Scintilla. 3 13 13 

I was a junior in high school, back in the Pleistocene when guys wore their hair as long as girls. I went on a date with my brother’s friend Mark, a sophisticated senior: an OLDER guy, AND a guitar player in a band. Mark resembled Peter Frampton with a long wavy shag, and he wore a leather bomber jacket. How cool is that? Those twelve to sixteen more months of life provided  Mark with an enormity of experience I could only view with awe. We were planning to go to a party, and  he suggested we begin the evening with a bottle of wine. I was like, wow.  Wine! And he was SO experienced he even knew what KIND of wine to buy : Mad Dog 2020. Double Wow. The name was rad, and the bottle was so cool, square and stout, with MD 2020 blazed across the label. It looked more like a bottle of whiskey than wine ,and it didn't even need a corkscrew. The wine itself  was blood red, 20% alcohol.
We sat in the front seat of Mark’s station wagon on a frigid night in the parking lot outside of Kroger, taking gulps of wine like it was cough syrup. In fact it tasted like cough syrup. This was So cool. Until it wasn't..

Before the bottle was half empty I transformed from the bookish girl in glasses who read too many books into this giddy, silly girl who had trouble pronouncing words.

We never made itto the party because I started throwing up outside Mark’s car. He got worried and took me home. Mark had to escort me inside, where my brother screamed at him. “What the hell? You got my sister drunk?” My father heard the commotion, and came out of his room tying his bath robe, yelling, “what the hell is going on out here?”

I got grounded, Mark and Paul’s friendship was at odds, but I had a new badge of honor; I had tried (and survived) Mad Dog 2020.

"A Writer only begins a book. A reader finishes it." Samuel Johnson

Happy Writing.

Saturday, March 2, 2013

Bad Query Contests Are Good for the Writer's Soul

Recently I participated in a Write a Bad Query Contest. Alas, I didn't win, but It was a pleasure to purposely write a bad query. It wasn't difficult; all I had to do was channel my litany of bad queries and poke fun at my own mistakes, or rather misteaks. The contest was a hoot, and I enjoyed reading the variety of submissions and comments. They all poked fun at the shared experience of crafting the dreaded yet necessary query letter.
I despise the query process. It forces me to dress up and behave, but the fabric itches, the pantyhose bind my fat, and these shoes are killing me. I’m not good at faking it. When I tried acting in High School, the audience erupted in laughter with each of my lines. It wasn’t a comedy; I had portrayed Joan of Arc’s mother in The Lark. So I wonder if each time I submit a query with a sample, the agents and office staff roar with laughter.  If  they save the best of the worst to read aloud at the annual holiday party, I wonder if some of mine are in that batch.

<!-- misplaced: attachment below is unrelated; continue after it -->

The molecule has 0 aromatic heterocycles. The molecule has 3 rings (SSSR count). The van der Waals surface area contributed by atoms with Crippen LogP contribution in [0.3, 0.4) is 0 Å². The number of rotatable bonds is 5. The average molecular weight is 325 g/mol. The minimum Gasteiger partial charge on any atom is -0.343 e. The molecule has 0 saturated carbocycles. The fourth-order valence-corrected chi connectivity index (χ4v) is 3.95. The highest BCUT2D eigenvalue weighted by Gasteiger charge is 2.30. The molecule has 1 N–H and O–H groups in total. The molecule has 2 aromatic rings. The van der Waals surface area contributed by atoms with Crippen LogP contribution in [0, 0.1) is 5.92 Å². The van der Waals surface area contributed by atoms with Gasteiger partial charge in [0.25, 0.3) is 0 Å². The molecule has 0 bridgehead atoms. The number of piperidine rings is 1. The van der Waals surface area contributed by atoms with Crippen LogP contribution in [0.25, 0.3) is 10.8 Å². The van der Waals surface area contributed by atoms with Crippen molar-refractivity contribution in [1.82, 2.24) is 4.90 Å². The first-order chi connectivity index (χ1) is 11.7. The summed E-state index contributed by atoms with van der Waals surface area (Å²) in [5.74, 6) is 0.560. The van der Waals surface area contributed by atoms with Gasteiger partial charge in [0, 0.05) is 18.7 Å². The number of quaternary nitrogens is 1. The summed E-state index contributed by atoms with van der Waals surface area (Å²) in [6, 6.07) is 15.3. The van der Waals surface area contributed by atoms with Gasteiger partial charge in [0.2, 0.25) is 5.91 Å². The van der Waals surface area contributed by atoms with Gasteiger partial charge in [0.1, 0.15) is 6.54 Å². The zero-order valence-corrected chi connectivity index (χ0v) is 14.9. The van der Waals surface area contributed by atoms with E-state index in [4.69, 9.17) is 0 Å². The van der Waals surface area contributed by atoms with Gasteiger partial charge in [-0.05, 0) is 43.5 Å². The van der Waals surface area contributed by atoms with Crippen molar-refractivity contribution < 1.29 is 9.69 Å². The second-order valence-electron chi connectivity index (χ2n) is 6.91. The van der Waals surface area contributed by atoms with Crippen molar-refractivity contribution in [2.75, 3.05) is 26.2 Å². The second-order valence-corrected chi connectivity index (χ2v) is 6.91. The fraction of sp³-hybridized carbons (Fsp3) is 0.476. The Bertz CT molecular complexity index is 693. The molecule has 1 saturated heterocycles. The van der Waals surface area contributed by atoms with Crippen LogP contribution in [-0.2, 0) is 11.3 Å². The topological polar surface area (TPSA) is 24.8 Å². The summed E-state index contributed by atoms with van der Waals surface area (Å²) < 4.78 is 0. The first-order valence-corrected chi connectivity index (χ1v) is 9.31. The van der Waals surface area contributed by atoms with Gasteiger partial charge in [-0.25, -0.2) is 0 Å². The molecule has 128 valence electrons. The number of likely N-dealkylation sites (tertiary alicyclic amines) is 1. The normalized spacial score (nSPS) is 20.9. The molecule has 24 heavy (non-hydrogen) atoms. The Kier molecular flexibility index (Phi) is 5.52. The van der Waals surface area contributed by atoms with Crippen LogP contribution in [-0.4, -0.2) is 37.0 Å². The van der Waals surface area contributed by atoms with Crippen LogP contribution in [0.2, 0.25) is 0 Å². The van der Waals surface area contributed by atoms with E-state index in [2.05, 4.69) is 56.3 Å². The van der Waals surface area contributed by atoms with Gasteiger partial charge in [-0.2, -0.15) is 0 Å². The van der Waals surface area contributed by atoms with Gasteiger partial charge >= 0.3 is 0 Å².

Here is what I wish I could send:
Dear Agent. 
Here is my book. Hope you like it. Call me.

Unfortunately, the work cannot speak for itself..We have to sell the agent on the idea of even reading the manuscript. .

About a year ago I hired a consultant to help me with the whole wretched query process. Part of the process forced me to analyze my writing history, the successes as well as the failures. Mark helped me recognize my weaknesses, which are many. (He has yet to help me cure them.) Even though I still languish in the dark, scum ridden pool of underrepresented authors, with Mark’s help, my rejections are now gold standard .
Currently I am reading The Fire in Fiction: passion, purpose, and techniques to make your novel great by agent Donald Maass. I am hoping to gain insights into what agents look for in a manuscript. Maass presents several examples of what he deems great openings, and examples of passionate writing  While I do not find every example engaging as Maass, I agree with his statement, "passionate writing makes every word a shaft of light, every sentence a crack of thunder, every scene a tectonic shift." (I plan to print that up and tape it above my work area on my desk.) So far I have only read the first two chapters, but Maass has helped me rethink some thin gs about one of the novels I have been shopping. While I have a passion for the story and the two main characters  my secondary characters are beige. Also, my story starts in the wrong place. So in effect, every agent who has rejected me has done me a favor; my novel needs surgery. (Yes, I know it's not about me, it's about the story, yet it still stings. I care about my characters and it's a little like not everyone adoring your children.)

I’m not a gamer, but it seems like like  D& D or WOW, persistence is the key, and if I don’t give up on this writing gig, the keys to the kingdom are within my reach, even though by the time I make it to gate I will be bloodied, bruised, battered, and hairless, and I will need to hire someone else to pose for my author picture so I don't scare off readers. But it will be so worth it.
Happy writing (and querying.)